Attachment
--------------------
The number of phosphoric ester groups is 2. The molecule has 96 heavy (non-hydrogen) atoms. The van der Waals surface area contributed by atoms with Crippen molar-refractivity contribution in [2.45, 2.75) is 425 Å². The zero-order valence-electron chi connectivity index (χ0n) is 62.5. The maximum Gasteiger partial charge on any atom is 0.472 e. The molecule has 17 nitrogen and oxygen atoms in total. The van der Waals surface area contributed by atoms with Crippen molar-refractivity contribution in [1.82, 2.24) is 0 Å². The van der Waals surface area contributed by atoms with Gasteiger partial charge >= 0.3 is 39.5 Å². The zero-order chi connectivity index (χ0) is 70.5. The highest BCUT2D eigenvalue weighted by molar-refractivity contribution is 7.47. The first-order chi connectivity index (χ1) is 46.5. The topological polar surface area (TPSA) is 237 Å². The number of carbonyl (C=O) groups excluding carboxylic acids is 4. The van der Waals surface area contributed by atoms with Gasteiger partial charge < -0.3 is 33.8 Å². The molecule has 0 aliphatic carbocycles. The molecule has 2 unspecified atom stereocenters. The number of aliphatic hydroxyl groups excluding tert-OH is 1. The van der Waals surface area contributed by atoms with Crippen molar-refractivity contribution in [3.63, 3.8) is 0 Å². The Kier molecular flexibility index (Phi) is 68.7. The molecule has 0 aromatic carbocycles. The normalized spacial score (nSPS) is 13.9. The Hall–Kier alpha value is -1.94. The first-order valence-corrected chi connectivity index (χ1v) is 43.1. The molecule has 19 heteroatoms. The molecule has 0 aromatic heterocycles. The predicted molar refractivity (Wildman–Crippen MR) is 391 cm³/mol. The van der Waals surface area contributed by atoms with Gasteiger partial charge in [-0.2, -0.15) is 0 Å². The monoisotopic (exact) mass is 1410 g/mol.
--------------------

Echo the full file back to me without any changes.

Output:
The number of phosphoric ester groups is 2. The molecule has 96 heavy (non-hydrogen) atoms. The van der Waals surface area contributed by atoms with Crippen molar-refractivity contribution in [2.45, 2.75) is 425 Å². The zero-order valence-electron chi connectivity index (χ0n) is 62.5. The maximum Gasteiger partial charge on any atom is 0.472 e. The molecule has 17 nitrogen and oxygen atoms in total. The van der Waals surface area contributed by atoms with Crippen molar-refractivity contribution in [1.82, 2.24) is 0 Å². The van der Waals surface area contributed by atoms with Gasteiger partial charge >= 0.3 is 39.5 Å². The zero-order chi connectivity index (χ0) is 70.5. The highest BCUT2D eigenvalue weighted by molar-refractivity contribution is 7.47. The first-order chi connectivity index (χ1) is 46.5. The topological polar surface area (TPSA) is 237 Å². The number of carbonyl (C=O) groups excluding carboxylic acids is 4. The van der Waals surface area contributed by atoms with Gasteiger partial charge < -0.3 is 33.8 Å². The molecule has 0 aliphatic carbocycles. The molecule has 2 unspecified atom stereocenters. The number of aliphatic hydroxyl groups excluding tert-OH is 1. The van der Waals surface area contributed by atoms with Crippen molar-refractivity contribution in [3.63, 3.8) is 0 Å². The Kier molecular flexibility index (Phi) is 68.7. The molecule has 0 aromatic carbocycles. The normalized spacial score (nSPS) is 13.9. The Hall–Kier alpha value is -1.94. The first-order valence-corrected chi connectivity index (χ1v) is 43.1. The molecule has 19 heteroatoms. The molecule has 0 aromatic heterocycles. The predicted molar refractivity (Wildman–Crippen MR) is 391 cm³/mol. The van der Waals surface area contributed by atoms with Gasteiger partial charge in [-0.2, -0.15) is 0 Å². The monoisotopic (exact) mass is 1410 g/mol.